Unlike the previous two goals, having sales as your goal means you are optimizing your advertising to produce the ultimate goal of all marketing: new revenue for your business. One common metric that advertisers use to measure the effectiveness of their campaigns is return-on-advertising-spend (ROAS).
Here’s the formula for ROAS:
(Revenue – Cost) / Cost
Easy enough, right? You take the total revenue generated by whatever marketing component you want to evaluate, subtract what you paid to run your ads and divide the result by your ad spend.
ROAS allows you to see how much new revenue you can expect to get from investing in an AdWords campaign. Let’s take a look at the sales and ROAS data for our imaginary law firm:
Looking at this information, it suddenly becomes clear which campaign is actually benefiting the company the most.
Campaign 3, our winner for traffic and conversion metrics, has the worst sales rate (SR) and the highest cost-per-sale (CPS). Even more importantly, since fulfillment eats up half the revenue from a sale and the ROAS for this campaign is only 92%—the firm is losing money on cases from this campaign.
On the other hand, Campaign 4, which had looked like our biggest loser, is actually the most profitable campaign.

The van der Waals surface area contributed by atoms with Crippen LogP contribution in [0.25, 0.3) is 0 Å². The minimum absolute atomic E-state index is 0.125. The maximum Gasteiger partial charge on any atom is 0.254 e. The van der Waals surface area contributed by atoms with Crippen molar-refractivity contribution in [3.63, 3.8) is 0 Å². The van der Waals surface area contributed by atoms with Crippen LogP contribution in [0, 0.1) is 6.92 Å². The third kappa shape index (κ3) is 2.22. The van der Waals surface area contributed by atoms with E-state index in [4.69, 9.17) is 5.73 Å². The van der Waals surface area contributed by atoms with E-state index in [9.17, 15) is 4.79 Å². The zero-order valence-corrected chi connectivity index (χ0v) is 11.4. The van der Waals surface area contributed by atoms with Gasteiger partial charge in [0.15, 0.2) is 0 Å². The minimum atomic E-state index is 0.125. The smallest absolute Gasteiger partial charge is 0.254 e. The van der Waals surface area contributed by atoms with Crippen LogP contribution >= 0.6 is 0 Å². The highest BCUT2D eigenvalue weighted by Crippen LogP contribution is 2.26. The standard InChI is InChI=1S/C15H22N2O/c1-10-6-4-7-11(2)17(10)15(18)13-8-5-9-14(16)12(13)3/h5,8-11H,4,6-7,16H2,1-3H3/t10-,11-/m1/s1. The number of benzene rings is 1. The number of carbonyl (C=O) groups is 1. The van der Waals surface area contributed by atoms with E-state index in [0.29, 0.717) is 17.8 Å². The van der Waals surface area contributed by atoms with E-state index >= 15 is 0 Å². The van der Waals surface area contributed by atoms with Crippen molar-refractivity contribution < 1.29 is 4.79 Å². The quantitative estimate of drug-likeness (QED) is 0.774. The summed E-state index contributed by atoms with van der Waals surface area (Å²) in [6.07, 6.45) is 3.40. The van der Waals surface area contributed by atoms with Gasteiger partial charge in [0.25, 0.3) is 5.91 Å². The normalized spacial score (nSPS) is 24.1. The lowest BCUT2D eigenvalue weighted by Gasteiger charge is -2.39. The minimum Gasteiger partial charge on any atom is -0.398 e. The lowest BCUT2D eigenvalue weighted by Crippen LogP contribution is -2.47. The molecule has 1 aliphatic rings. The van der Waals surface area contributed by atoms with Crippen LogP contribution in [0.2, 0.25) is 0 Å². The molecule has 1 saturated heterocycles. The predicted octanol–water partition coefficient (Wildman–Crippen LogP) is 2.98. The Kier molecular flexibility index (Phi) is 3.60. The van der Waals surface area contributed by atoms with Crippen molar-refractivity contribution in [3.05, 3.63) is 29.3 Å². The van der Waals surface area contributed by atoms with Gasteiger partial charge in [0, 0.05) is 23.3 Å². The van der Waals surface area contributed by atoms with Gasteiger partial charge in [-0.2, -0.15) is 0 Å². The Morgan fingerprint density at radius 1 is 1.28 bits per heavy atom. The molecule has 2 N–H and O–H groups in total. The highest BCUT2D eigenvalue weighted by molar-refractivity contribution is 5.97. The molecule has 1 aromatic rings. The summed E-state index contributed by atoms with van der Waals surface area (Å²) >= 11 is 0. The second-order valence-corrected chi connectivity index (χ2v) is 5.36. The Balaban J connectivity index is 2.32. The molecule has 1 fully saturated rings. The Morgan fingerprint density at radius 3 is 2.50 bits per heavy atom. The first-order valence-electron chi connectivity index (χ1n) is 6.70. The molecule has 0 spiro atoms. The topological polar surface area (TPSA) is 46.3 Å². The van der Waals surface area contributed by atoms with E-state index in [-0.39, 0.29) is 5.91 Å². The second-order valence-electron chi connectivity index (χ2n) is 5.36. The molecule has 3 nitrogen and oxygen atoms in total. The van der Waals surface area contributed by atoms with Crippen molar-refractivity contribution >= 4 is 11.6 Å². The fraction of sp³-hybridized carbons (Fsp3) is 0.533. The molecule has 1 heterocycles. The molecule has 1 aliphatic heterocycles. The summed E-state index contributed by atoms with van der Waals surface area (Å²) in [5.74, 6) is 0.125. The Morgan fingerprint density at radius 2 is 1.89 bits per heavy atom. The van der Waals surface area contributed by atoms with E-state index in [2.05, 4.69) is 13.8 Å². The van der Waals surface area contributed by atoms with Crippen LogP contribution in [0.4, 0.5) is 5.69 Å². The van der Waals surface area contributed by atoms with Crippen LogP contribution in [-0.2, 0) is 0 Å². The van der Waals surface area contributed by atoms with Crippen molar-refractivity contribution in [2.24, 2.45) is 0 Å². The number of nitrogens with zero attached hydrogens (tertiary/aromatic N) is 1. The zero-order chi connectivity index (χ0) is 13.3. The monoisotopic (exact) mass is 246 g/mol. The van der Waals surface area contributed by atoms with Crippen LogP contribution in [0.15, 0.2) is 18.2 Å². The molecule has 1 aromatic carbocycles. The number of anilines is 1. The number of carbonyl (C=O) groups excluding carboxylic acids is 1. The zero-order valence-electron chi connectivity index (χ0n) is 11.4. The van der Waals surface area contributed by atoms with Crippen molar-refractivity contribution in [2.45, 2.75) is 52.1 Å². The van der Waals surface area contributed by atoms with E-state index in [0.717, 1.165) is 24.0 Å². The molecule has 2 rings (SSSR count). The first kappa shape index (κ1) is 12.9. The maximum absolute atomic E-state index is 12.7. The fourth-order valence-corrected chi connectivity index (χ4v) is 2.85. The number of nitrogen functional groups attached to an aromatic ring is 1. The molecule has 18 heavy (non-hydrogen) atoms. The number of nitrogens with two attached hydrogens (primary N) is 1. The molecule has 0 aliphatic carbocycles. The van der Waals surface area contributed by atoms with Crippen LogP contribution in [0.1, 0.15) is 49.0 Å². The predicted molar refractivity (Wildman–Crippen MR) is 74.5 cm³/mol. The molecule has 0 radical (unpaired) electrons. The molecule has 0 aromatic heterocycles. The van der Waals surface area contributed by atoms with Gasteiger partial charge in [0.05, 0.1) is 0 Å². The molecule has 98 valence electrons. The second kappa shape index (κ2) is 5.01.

Perhaps traffic to Campaign 4 is lower in the sales funnel than traffic in Campaign 3, which is why cost-per-click (and the sheer number of clicks) was lower. Maybe the landing page for Campaign 4 traffic does a better job of filtering leads, resulting in a lower conversion rate.
Regardless of the specific reasons for Campaign 4’s profitability, this sort of scenario is not uncommon, which is why ROAS data is so important. Based on our click and conversion data, we might have made sweeping changes to Campaign 4 or put a lot more budget into Campaign 3—both of which would have been bad decisions.
Now, it might seem like sales is the only goal you should have for your campaigns, but things are rarely that straightforward in online marketing.
For example, if no one knows about your business, you might want to run an awareness campaign to drive traffic to your site , but that campaign probably won’t produce a lot of sales. On paper, it might look like a waste of money, but in 6 months, when people have a need and remember that your business can help them, you’ll might be glad your goal was traffic, not sales.
This is why it is so important to pick your goal before you launch a campaign. If you know your goal is traffic, you may want to target different keywords, write different ads and/or use different landing pages than you would if your goal was sales.
Long term, your goal should always be sales, but for specific campaigns, you may want to focus on driving traffic or leads.
Step 2. Pick Your Settings
Once you’ve decided what your advertising goal is, it’s time set up your campaign.
Pick a name and language for your campaign and then select where in the world you want your ads to be displayed. Unless your target audience really is everyone in the US/Canada or the whole world, I recommend using the “Enter a location to target or exclude” search bar.